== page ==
An increase in minimum wage will fuel inflation even further. As proposed by the Federal Ministry of Finance, the payment of conditional cash transfers to 10 million Nigerians is ambitious but will not yield any significant effect in cushioning the impact of subsidy removal. If 10 million benefits from the small and unsustainable cash transfer, what will happen to the other 37 million Nigerians on the National Social Register?

Nigeria’s refineries, or at least the Dangote refinery, must be in full operation before the complete deregulation of the petroleum industry. Public service reforms are essential to implement government policies and achieve results. The executive and legislative arms of government must cut down on the cost of governance and fiscal rascality if the funds from the subsidy removal will yield the proposed benefits.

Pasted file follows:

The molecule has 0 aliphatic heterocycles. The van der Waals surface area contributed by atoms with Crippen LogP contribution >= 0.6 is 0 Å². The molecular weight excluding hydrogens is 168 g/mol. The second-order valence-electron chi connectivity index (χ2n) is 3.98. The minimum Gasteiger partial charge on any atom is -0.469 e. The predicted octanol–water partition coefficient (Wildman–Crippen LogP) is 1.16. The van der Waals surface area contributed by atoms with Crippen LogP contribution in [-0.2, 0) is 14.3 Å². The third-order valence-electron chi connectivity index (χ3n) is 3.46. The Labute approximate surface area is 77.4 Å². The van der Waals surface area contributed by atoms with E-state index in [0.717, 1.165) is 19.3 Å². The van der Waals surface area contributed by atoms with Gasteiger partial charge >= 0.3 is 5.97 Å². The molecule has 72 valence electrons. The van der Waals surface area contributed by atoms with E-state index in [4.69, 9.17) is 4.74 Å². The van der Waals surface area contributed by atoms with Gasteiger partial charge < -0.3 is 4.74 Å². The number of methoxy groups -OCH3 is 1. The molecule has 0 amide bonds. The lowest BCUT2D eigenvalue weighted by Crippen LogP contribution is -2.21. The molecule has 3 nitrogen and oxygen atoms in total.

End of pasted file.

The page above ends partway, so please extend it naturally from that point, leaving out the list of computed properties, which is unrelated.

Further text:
The rule of law must be entrenched, accountability of public finance and stronger state institutions must grow to check political officer holders as proposed by Francis Fukuyama in his Book “Political Order and Political Decay” before the removal of subsidy.

If not, subsidy removal funds will be looted and embezzled by a few Nigerians. The government must engage with Nigerians and commit to accountability. Stakeholders, the private sector, and Nigerians must know the government’s plan for the sectors like health, education, railway, power, public transport system, and other priority areas for re-investment. An effective public transport system is crucial if subsidies must be removed. The new administration must learn lessons from the failure of the Subsidy Re-investment Program (SURE-P) of 2012.